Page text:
ries, Provisions, ftc, fceconJ street oieainem,
pa. Dee 27.1S65
JOHN Gl'ELICU. Manufacturer of all kind? ol
Cabinet-ware, Market street, Clearfield, Pa
lie also makes to order Coffins, on short notice and
attends funerals with a hearse. Aprl0.'59.
milOMAS J. M'CULLOUGH. Attorney at Law
X Clearfield. Pa. Office, east of the ' Clearfield
o liank. Deeds and other legal instruments pre
pared with promptness and accuracy July 3
RICHARD MOSSOP, Dealer in Foreign and Do
mestic Dry Goods, (iroceries. Flour. Kacon.
Liquors. Ac. Room, on Market street, a few doorf
west ot Journal O fir,., Clearfield. Pa. Apr27
T FREDERICK LEITZ1XGER, Manufacturer of
all kinds of Stone-ware. Clearfield. Pa. Or
derif folioited wholesale or retail He alsokeep
on hand and for sale an assortment of earthens
ware, of his own manuficture. Jan. I. isna
AT M. IIOOVFR. Wholesale and Rctnil Denier in
1 . TOBACCO. ci;aks asd sxuff. a
lurir,, iLuiirtinflnt of nines, ciirar cses. Ac. con
mi,tlv on hand. Two doors Eaft of the Post
Office, Clear6eld.Pa. May 19."69.
-T7"ESTERN HOTEL. Clearfield. Pa This
well known hotel, near the ourt House, is
worthy the patronage of the publio. The table
will be supplied with the bt in the market. The
best of liquorsjtept. JOHN DOUGHERTY.
JOHN H. Ft'LFORD, Attorney at Law. Clear
field, Pa. Office on Market fr-treet, over
Hart -wick A Irwin's Drug Store. Prompt attention
given to the securingofUountv claims. Ac. and to
all legal business. March 27, lat7.
W ALBERT, A BRO'S.. Dealers in Dry Goods,
.Groceries, Hard ware. Queens ware. Flour Ma
con, etc. Woodland. Clearfield county. Pa. Also
extensive dealers in all kindsof sawed lumber
shingles, aud square timber. Orders solicited.
Woodland. Pa., Aug. ltfth. l.Sfi3
DR J. P. BURCIIFIELD Late Surgeon of the
83d Rcg't Penn'a Vols., having returned
from the army, offers his professional services to
the citizens of Clearfield and vicinity. Profes
sional calls promptly attendsd to. Office on
South-East corner of 3d and Market Streets.
Oct. 4. IKSi Cmp.
CURVEVOR The undersigned offers
his services to the public, as a Surveyor.
He may be found at his residence in Lawience
township, when not engaged ; or addressed by
letter at Clearfield, Penu'a.
Maroh fito. ISt7.-tf. J MES MITCHELL
TKFFERSON LIT Z, M. D..
1 liysicmn and burgeon.
Having located at Osceola. Pa , offers his profes
sional services to the people of lhai place aud sur
rounding country. All calls promptly attended
to. Office and residence on Curlin Street, former
ly occupied by Dr. Kline May 19,'fil.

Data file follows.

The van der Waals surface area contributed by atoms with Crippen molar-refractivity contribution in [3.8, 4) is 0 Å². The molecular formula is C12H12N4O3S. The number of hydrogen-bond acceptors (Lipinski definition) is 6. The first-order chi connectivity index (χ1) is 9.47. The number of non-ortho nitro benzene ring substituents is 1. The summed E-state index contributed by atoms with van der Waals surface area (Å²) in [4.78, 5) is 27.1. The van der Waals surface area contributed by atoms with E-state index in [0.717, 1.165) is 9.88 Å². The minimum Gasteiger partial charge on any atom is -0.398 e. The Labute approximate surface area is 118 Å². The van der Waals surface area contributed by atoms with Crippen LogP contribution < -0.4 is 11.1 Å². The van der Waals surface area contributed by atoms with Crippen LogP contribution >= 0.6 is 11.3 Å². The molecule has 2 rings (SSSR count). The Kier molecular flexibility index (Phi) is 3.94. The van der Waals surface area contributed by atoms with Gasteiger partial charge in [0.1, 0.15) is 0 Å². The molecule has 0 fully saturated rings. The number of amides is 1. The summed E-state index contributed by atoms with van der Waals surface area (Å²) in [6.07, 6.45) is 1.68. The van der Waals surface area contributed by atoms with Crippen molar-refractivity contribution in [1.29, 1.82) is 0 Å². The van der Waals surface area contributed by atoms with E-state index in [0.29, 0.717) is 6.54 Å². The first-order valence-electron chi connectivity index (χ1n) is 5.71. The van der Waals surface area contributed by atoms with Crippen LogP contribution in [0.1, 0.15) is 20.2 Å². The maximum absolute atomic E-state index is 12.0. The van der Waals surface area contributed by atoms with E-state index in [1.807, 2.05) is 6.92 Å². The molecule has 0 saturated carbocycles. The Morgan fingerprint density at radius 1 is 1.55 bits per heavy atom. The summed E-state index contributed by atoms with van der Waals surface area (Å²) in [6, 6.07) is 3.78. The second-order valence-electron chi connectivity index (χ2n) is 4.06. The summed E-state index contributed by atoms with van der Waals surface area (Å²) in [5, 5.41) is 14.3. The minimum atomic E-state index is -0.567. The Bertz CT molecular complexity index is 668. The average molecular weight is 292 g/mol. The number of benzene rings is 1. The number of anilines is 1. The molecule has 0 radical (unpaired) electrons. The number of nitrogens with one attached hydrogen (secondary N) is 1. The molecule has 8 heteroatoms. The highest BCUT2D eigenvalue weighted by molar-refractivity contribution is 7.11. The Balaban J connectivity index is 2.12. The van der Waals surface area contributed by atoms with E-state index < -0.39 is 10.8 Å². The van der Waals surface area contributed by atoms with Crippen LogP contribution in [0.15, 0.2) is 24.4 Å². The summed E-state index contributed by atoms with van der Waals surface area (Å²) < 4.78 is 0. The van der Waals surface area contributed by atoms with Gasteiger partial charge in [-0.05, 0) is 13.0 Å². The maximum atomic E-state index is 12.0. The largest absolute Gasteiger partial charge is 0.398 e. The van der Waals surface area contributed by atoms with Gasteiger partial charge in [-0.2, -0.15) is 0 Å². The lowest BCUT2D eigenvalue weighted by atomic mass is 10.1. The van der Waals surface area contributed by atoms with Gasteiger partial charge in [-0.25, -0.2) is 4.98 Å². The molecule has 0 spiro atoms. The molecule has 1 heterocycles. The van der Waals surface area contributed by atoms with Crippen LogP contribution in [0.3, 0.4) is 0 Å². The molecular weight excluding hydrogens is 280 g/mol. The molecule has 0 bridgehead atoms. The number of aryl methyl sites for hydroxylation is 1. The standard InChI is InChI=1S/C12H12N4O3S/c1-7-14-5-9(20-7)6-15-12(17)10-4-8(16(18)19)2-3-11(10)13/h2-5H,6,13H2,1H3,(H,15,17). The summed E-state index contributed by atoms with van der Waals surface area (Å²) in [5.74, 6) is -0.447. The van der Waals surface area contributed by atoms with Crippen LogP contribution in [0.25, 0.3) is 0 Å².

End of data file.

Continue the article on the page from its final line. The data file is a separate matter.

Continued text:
rpilOMAS W. AIOOKE. Land Surveyor
and Conveyancer. Having recently lo
eated in the Borough of Lumber City, and resum
suuied the pruetice of Land Surveying, respect
fully tenders bis professional services lo the own
era and speculators in lands iu Clearfield and ad
joing counties Deedsof Conveyance neatly ex
ecuted. Office aud residence one d-jor East of
Kirk Sr Spencers Store
Lumber City. April 14, l!?r9 ly.
COLDIERS' BOUNTIES. A recent bill
has passed both Houses of Congress, and
signed by the President, giving soldiers who en
listed prior to 22d July. ISM. served oneyear or
more and were honorably discharged, a bounty
rcUounties and Pensions collected by me for
thoseentitled to them.
WALTER BARRETT, Att y at Law.
Aug. 15th. 18f.B. Clearfield. Pa.
L EAR F I ELD HOUSE,
FK.0NT STREET, PIIILIPSBl'RG PA.
I will impeach any one who says I fail to give
direct and personal attention to all our customers,
or fail to cause tbeio to rejoice over a well fur
nished table, with clean rooms and new beds,
where all may feel at home aud the weary be at
rest. New stabling attached.
Philipshurg, Sep. 2,'od. J AS. H. GALER.
EXCHANGE II O T E L,
This old establishment having been leased by
'J. Morrison, formerly Proprietor of the "Morrison
House." has been thoroughly renovated and re
furnished, and supplied with all the modern iu
provemcnts and conveniences necessary to a first
class Hotel. The dining room has been removed
to the first floor, and is now spacious and airy.
The chambers are all well ventilated, and the
Proprietor will endeavor to make his guests per
fectly at home. J. MORRISON.
HuDtingdon.June 17,18C3. Proprietor.
D R. A. M. HILLS desires to inform his patients
an the public generally, that he has associated
with him in the practice of Dentistry. S. P. SUA W,
D. D S , who is a graduate of the Philadelphia
Dental College, and therefore has the hiahest
attestations of his Professional skill.
All work done in the office I will hold myself
personally responsible for being done in the most
satisfactory manner and highest order of the pro